Kant’s Ethics of Principle
One of the primary proponents of deontological ethics is Immanuel Kant. This type of ethics is defined as the study of duty (Encyclopedia of Philosophy). Kant’s ethics of principle clearly explains this ethical theory in his famous quote, “So will such that the maxim of your will could become a universal law for all men” (Encyclopedia of Philosophy). In this theory, one’s intentions are the bases of one’s actions and judgment. As has been clarified by Kant, the consequences of one’s actions, decisions and judgments are insignificant. What matters is the intention beneath the action or decision one does. In Kant’s saying, the good should be qualified by asking one’s self, “What if everyone did what I am doing?” The answers that come out of this questions then gives a good criteria if one’s will is good. If your actions are mirrored by everyone else around you throughout the world, would you like the world you’ve created? If so, then, you have good judgment.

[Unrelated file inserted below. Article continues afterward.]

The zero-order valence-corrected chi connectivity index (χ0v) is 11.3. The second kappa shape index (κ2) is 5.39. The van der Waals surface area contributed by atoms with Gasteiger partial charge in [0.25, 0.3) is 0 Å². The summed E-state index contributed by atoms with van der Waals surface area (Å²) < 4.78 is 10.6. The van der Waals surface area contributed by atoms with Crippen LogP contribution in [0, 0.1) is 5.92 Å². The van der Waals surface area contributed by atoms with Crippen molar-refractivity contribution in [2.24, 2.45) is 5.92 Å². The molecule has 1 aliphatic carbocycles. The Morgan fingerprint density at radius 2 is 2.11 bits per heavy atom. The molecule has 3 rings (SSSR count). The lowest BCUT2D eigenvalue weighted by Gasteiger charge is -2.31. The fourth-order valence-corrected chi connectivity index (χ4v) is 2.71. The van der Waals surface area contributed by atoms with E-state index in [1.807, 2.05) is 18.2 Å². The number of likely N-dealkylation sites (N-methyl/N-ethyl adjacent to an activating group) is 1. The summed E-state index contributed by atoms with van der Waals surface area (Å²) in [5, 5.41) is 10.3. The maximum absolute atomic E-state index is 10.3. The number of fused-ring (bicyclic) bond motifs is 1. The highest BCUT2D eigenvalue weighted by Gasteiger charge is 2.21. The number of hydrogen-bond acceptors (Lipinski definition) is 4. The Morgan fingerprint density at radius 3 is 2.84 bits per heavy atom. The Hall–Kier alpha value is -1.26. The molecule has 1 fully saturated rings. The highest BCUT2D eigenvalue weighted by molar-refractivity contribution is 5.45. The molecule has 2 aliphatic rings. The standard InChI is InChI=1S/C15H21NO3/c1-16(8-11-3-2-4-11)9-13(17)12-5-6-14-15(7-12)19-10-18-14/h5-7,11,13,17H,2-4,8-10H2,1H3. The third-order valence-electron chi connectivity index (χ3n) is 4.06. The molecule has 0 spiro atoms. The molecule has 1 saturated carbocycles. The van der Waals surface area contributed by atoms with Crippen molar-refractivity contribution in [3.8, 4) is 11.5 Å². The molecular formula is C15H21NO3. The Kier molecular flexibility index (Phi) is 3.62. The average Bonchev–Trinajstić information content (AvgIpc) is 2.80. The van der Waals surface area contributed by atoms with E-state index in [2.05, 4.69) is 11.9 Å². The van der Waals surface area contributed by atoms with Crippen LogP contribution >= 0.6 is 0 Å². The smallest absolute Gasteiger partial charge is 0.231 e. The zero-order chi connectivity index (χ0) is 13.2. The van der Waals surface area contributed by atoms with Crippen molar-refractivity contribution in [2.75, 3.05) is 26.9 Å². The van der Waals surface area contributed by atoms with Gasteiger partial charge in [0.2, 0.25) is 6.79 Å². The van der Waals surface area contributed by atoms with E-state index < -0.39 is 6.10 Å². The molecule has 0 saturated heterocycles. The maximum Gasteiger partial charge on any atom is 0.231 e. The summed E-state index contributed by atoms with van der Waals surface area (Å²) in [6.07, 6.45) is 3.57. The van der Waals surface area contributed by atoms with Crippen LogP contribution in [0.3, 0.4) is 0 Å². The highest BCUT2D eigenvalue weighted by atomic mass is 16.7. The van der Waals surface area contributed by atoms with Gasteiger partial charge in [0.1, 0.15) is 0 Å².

I agree with Kant’s theory, that motive or intention is important in one’s decisions and judgment. One cannot evaluate an action as a bad action just because the results of that action went bad. Thus, it is unreliable to base one’s judgment on results since consequences of a particular action are unpredictable. It can happen that you have morally good intentions for doing that action but the results you get upon executing that action are disastrous. One cannot predict the future. For example, a doctor prescribes a certain medicine to a patient and he knows and has proven that the medicine is significantly effective. However, upon taking the medicine, the patient gets sick and experiences an allergic reaction and the patient actually doesn’t know he has an allergic reaction to this kind of drug. We cannot say that the doctor is bad or that his action is wrong since in the first place, the doctor’s intention is based primarily on his duty as a doctor and that is to help the sick.
Kant’s ethics of principle is a very valuable work in the field of philosophy. It gives the society a good set of ethical standards that are practically useful in the definition of morality.
The Internet Encyclopedia of Philosophy. Immanuel Kant (1724-1804), Metaphysics. Retrieved April 26, 2008 from http://www.iep.utm.edu/k/kantmeta.htm